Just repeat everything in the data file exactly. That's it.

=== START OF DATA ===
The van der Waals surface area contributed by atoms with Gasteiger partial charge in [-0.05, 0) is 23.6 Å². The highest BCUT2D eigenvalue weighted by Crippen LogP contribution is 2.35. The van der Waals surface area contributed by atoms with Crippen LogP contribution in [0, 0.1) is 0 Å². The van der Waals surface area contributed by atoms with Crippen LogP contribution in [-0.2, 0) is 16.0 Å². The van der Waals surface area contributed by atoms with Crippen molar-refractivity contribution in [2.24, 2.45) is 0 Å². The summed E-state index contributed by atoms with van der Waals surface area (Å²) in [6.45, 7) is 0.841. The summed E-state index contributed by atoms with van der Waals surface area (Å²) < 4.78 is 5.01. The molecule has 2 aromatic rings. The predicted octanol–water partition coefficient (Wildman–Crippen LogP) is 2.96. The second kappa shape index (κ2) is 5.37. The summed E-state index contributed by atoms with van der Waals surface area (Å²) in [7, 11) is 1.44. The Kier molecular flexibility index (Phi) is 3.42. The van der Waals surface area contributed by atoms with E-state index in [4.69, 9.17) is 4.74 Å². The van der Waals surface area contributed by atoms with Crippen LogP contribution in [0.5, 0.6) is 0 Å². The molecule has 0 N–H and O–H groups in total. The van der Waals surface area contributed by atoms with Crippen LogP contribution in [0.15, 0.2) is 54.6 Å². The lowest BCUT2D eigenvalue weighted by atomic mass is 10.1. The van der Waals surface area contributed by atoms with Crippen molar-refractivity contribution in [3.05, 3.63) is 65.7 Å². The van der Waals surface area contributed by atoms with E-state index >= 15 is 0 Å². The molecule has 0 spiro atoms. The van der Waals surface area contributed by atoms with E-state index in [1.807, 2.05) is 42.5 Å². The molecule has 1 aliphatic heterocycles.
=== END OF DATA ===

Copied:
The van der Waals surface area contributed by atoms with Gasteiger partial charge in [-0.05, 0) is 23.6 Å². The highest BCUT2D eigenvalue weighted by Crippen LogP contribution is 2.35. The van der Waals surface area contributed by atoms with Crippen LogP contribution in [0, 0.1) is 0 Å². The van der Waals surface area contributed by atoms with Crippen LogP contribution in [-0.2, 0) is 16.0 Å². The van der Waals surface area contributed by atoms with Crippen molar-refractivity contribution in [2.24, 2.45) is 0 Å². The summed E-state index contributed by atoms with van der Waals surface area (Å²) in [6.45, 7) is 0.841. The summed E-state index contributed by atoms with van der Waals surface area (Å²) < 4.78 is 5.01. The molecule has 2 aromatic rings. The predicted octanol–water partition coefficient (Wildman–Crippen LogP) is 2.96. The second kappa shape index (κ2) is 5.37. The summed E-state index contributed by atoms with van der Waals surface area (Å²) in [7, 11) is 1.44. The Kier molecular flexibility index (Phi) is 3.42. The van der Waals surface area contributed by atoms with E-state index in [4.69, 9.17) is 4.74 Å². The van der Waals surface area contributed by atoms with Crippen LogP contribution in [0.5, 0.6) is 0 Å². The molecule has 0 N–H and O–H groups in total. The van der Waals surface area contributed by atoms with Crippen LogP contribution in [0.15, 0.2) is 54.6 Å². The lowest BCUT2D eigenvalue weighted by atomic mass is 10.1. The van der Waals surface area contributed by atoms with Crippen molar-refractivity contribution in [3.05, 3.63) is 65.7 Å². The van der Waals surface area contributed by atoms with E-state index >= 15 is 0 Å². The molecule has 0 spiro atoms. The van der Waals surface area contributed by atoms with E-state index in [1.807, 2.05) is 42.5 Å². The molecule has 1 aliphatic heterocycles.